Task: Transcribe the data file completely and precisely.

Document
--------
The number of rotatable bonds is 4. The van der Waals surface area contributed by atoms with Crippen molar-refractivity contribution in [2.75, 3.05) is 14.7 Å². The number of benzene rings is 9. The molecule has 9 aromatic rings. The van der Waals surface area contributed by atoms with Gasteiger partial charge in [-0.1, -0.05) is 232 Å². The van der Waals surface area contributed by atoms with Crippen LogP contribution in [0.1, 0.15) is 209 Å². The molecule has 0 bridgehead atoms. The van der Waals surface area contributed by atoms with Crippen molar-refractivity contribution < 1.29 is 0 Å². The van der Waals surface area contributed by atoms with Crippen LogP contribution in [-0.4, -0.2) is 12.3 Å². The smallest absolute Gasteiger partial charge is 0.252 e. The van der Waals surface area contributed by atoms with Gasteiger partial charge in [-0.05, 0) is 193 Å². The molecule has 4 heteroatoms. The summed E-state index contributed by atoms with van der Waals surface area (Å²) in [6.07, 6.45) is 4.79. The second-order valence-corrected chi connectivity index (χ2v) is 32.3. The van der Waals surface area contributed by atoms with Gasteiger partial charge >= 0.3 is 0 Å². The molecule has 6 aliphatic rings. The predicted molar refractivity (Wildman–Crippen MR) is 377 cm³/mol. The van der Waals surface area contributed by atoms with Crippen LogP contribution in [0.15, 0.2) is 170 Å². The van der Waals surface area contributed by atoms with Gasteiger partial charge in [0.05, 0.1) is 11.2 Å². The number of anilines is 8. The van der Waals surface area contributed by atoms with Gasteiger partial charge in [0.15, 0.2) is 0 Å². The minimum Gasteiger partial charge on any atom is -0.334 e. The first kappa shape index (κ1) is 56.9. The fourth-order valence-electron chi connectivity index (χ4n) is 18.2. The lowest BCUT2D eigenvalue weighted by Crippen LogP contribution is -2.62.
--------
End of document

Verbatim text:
The number of rotatable bonds is 4. The van der Waals surface area contributed by atoms with Crippen molar-refractivity contribution in [2.75, 3.05) is 14.7 Å². The number of benzene rings is 9. The molecule has 9 aromatic rings. The van der Waals surface area contributed by atoms with Gasteiger partial charge in [-0.1, -0.05) is 232 Å². The van der Waals surface area contributed by atoms with Crippen LogP contribution in [0.1, 0.15) is 209 Å². The molecule has 0 bridgehead atoms. The van der Waals surface area contributed by atoms with Crippen molar-refractivity contribution < 1.29 is 0 Å². The van der Waals surface area contributed by atoms with Crippen LogP contribution in [-0.4, -0.2) is 12.3 Å². The smallest absolute Gasteiger partial charge is 0.252 e. The van der Waals surface area contributed by atoms with Gasteiger partial charge in [-0.05, 0) is 193 Å². The molecule has 4 heteroatoms. The summed E-state index contributed by atoms with van der Waals surface area (Å²) in [6.07, 6.45) is 4.79. The second-order valence-corrected chi connectivity index (χ2v) is 32.3. The van der Waals surface area contributed by atoms with Gasteiger partial charge >= 0.3 is 0 Å². The molecule has 6 aliphatic rings. The predicted molar refractivity (Wildman–Crippen MR) is 377 cm³/mol. The van der Waals surface area contributed by atoms with Crippen LogP contribution in [0.15, 0.2) is 170 Å². The van der Waals surface area contributed by atoms with Gasteiger partial charge in [0.05, 0.1) is 11.2 Å². The number of anilines is 8. The van der Waals surface area contributed by atoms with Gasteiger partial charge in [0.15, 0.2) is 0 Å². The minimum Gasteiger partial charge on any atom is -0.334 e. The first kappa shape index (κ1) is 56.9. The fourth-order valence-electron chi connectivity index (χ4n) is 18.2. The lowest BCUT2D eigenvalue weighted by Crippen LogP contribution is -2.62.